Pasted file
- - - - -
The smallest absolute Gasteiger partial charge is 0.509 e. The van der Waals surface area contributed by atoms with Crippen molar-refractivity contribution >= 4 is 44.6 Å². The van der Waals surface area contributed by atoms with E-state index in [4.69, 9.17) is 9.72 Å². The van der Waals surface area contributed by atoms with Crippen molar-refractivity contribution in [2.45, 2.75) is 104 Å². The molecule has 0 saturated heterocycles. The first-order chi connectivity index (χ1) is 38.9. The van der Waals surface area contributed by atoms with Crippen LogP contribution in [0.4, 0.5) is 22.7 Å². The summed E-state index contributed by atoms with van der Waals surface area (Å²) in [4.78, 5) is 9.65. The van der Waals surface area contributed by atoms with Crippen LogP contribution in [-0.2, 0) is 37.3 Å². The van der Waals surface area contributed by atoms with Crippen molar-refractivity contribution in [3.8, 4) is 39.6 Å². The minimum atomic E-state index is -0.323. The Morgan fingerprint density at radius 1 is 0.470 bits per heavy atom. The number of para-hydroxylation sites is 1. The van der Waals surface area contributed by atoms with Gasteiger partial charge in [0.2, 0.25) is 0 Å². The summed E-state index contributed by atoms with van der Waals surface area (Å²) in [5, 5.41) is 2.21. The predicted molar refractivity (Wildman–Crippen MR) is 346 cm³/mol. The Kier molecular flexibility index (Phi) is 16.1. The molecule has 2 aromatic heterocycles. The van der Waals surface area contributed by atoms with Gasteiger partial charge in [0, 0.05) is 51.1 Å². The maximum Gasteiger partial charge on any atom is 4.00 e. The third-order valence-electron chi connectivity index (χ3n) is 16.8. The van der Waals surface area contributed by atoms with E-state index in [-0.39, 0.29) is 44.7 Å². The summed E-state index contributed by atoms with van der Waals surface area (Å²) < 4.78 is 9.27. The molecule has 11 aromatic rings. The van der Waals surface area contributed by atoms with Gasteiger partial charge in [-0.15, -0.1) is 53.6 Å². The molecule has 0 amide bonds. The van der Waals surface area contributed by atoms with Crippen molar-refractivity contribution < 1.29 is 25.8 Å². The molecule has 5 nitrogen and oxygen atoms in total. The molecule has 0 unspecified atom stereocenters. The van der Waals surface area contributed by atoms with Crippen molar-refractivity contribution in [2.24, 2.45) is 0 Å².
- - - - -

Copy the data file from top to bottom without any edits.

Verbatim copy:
The smallest absolute Gasteiger partial charge is 0.509 e. The van der Waals surface area contributed by atoms with Crippen molar-refractivity contribution >= 4 is 44.6 Å². The van der Waals surface area contributed by atoms with E-state index in [4.69, 9.17) is 9.72 Å². The van der Waals surface area contributed by atoms with Crippen molar-refractivity contribution in [2.45, 2.75) is 104 Å². The molecule has 0 saturated heterocycles. The first-order chi connectivity index (χ1) is 38.9. The van der Waals surface area contributed by atoms with Crippen LogP contribution in [0.4, 0.5) is 22.7 Å². The summed E-state index contributed by atoms with van der Waals surface area (Å²) in [4.78, 5) is 9.65. The van der Waals surface area contributed by atoms with Crippen LogP contribution in [-0.2, 0) is 37.3 Å². The van der Waals surface area contributed by atoms with Crippen molar-refractivity contribution in [3.8, 4) is 39.6 Å². The minimum atomic E-state index is -0.323. The Morgan fingerprint density at radius 1 is 0.470 bits per heavy atom. The number of para-hydroxylation sites is 1. The van der Waals surface area contributed by atoms with Gasteiger partial charge in [0.2, 0.25) is 0 Å². The summed E-state index contributed by atoms with van der Waals surface area (Å²) in [5, 5.41) is 2.21. The predicted molar refractivity (Wildman–Crippen MR) is 346 cm³/mol. The Kier molecular flexibility index (Phi) is 16.1. The molecule has 2 aromatic heterocycles. The van der Waals surface area contributed by atoms with Gasteiger partial charge in [0, 0.05) is 51.1 Å². The maximum Gasteiger partial charge on any atom is 4.00 e. The third-order valence-electron chi connectivity index (χ3n) is 16.8. The van der Waals surface area contributed by atoms with E-state index in [-0.39, 0.29) is 44.7 Å². The summed E-state index contributed by atoms with van der Waals surface area (Å²) < 4.78 is 9.27. The molecule has 11 aromatic rings. The van der Waals surface area contributed by atoms with Gasteiger partial charge in [-0.15, -0.1) is 53.6 Å². The molecule has 0 amide bonds. The van der Waals surface area contributed by atoms with Crippen molar-refractivity contribution < 1.29 is 25.8 Å². The molecule has 5 nitrogen and oxygen atoms in total. The molecule has 0 unspecified atom stereocenters. The van der Waals surface area contributed by atoms with Crippen molar-refractivity contribution in [2.24, 2.45) is 0 Å².